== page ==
As promised, this week’s blog post proposes Best Practices for Federal Supply Schedule (FSS) Blanket Purchase Agreements (BPAs). The purpose is to promote practices that enhance competition and opportunity for government and industry. Sound FSS BPAs leverage requirements and deliver best value to customer agencies. Correspondingly, sound FSS BPAs result in positive business outcomes for FSS contractors.
GSA Schedules – Best Practices for Establishing Blanket Purchase Agreements
The GSA Schedule program provides agencies with an excellent platform to acquire commercial services, solutions and products at reasonable prices. Agencies can forge relationships with commercial partners and further leverage their buying power by establishing Blanket Purchase Agreements (BPAs). The regulatory requirements for establishing BPA’s are set forth in FAR 8.4. In addition to complying with the regulatory requirements, there are specific strategies that have proven to be successful in allowing an agency to structure BPA’s in a manner that increases the ability of GSA Schedule contractors to respond in a more competitive manner. This paper sets forth best practices that have resulted in BPA’s that are successful for both federal agencies and GSA Schedule contractors.
Commercial contractors overwhelmingly report that they offer their best terms and prices to customers who provide the most detailed information about their requirements and usage. Commercial customers that get the best deals share the following traits. They have:
1. Known, requirements which they share with potential suppliers
2. Commitment to acquire a specific volume
3. Centralized program management
4. Strategies for partnering with suppliers
Specific information about the factors listed above, when included in a statement of work, have great potential to enhance the Government and industry’s ability to provide best value to the taxpayer.
Specific requirements, volume commitments and/or guaranteed minimums for BPAs will lead to enhanced competition and better pricing. Generic BPAs that rely on subsequent task order competitions introduce a level of complexity and cost that is counterproductive.
Best BPA Practices
The following practices have resulted in BPA’s that improve efficiency and enhance real competition while providing best value to the government.
1. Focus on requirements. BPAs should be structured with a focused set of requirements to enhance effective competition and pricing. Real requirements lead to real price competition in the FSS ordering process.
- BPAs reflecting single agency requirements should be preferred over multiple agency or government-wide BPA’s. Single agency BPAs allow the government to state specific, realistic, authentic requirements that can be accurately priced.
- Include maximum as well as minimum requirements. This information enables bidders to provide targeted pricing and avoid the need to build in cushions to cover risks and changes that may never materialize.
- Include a sound estimate of the government’s anticipated usage
2. Include real economic incentives for competition. Commercial pricing policies commonly extend favorable pricing to customers with terms and guarantees that offer the company an economic benefit. Economic incentives include:
- A commitment to acquire a guaranteed minimum volume.
- Absent a guaranteed minimum the BPA can include a list of required users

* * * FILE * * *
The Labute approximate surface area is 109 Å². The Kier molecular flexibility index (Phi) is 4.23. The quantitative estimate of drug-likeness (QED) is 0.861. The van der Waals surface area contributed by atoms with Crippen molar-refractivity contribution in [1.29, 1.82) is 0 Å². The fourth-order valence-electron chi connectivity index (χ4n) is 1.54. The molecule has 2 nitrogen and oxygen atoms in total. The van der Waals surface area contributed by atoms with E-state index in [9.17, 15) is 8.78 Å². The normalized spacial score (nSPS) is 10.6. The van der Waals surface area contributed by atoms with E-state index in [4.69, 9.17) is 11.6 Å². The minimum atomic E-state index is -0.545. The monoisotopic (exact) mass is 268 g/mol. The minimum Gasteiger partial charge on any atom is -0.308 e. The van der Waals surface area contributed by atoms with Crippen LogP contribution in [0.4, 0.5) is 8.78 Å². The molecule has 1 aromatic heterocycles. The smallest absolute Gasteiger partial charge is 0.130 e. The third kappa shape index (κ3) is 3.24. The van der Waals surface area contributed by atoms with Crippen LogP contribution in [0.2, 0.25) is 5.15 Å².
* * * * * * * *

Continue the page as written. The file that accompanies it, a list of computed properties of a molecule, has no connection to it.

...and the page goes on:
- If an agency cannot commit to a guaranteed minimum or list of required user, the BPA should be evaluated based on technical requirements only; price can be established based on competition among technically qualified BPA holders at task order level
3. Pay attention to BPA management. Major BPAs should have a program manager assigned to ensure effective execution, implementation and administration. Too often BPAs are established without a focused management plan for effective use. Program Managers can be particularly effective in:
- Establishing robust communication between the contractors and end users to continually improve the contract administration
- Eliminating unnecessary administrative requirements that add unnecessary costs to the process
- Monitoring agency ordering
- Periodically reviewing BPA’s to ensure continued best value.
4. To the extent allowable, involve industry partners in the development of acquisition strategy. The Government should use industry meetings and statements of work to share statements of the agency objectives. In some cases, agencies are focused entirely on negotiating low price and may miss opportunities to acquire new commercial solutions that could improve the delivery of services or provide cutting edge technology. Agencies may also be focused on lowering the unit price of products or services without considering more significant opportunities to lower the total cost of operations by changing what or how they buy. Fully incorporating industry discussions early in the process can open opportunities for suggestion new, cost saving strategies from commercial partners.
5. Eliminate “generic BPAs” (no stated users, no minimum volume, broad statement of requirements). Generic multiple award BPAs that rely on subsequent task order competitions add an extra level to the FSS ordering process that is unnecessary and should be avoided. These BPAs represent vertical contract duplication and increase costs for both government and industry. Moreover, any price competition when establishing these BPAs is illusory. Subsequent BPA task order competitions for specific requirements establish the real price paid by the government—it is more efficient to compete these requirements directly against GSA Schedule contracts.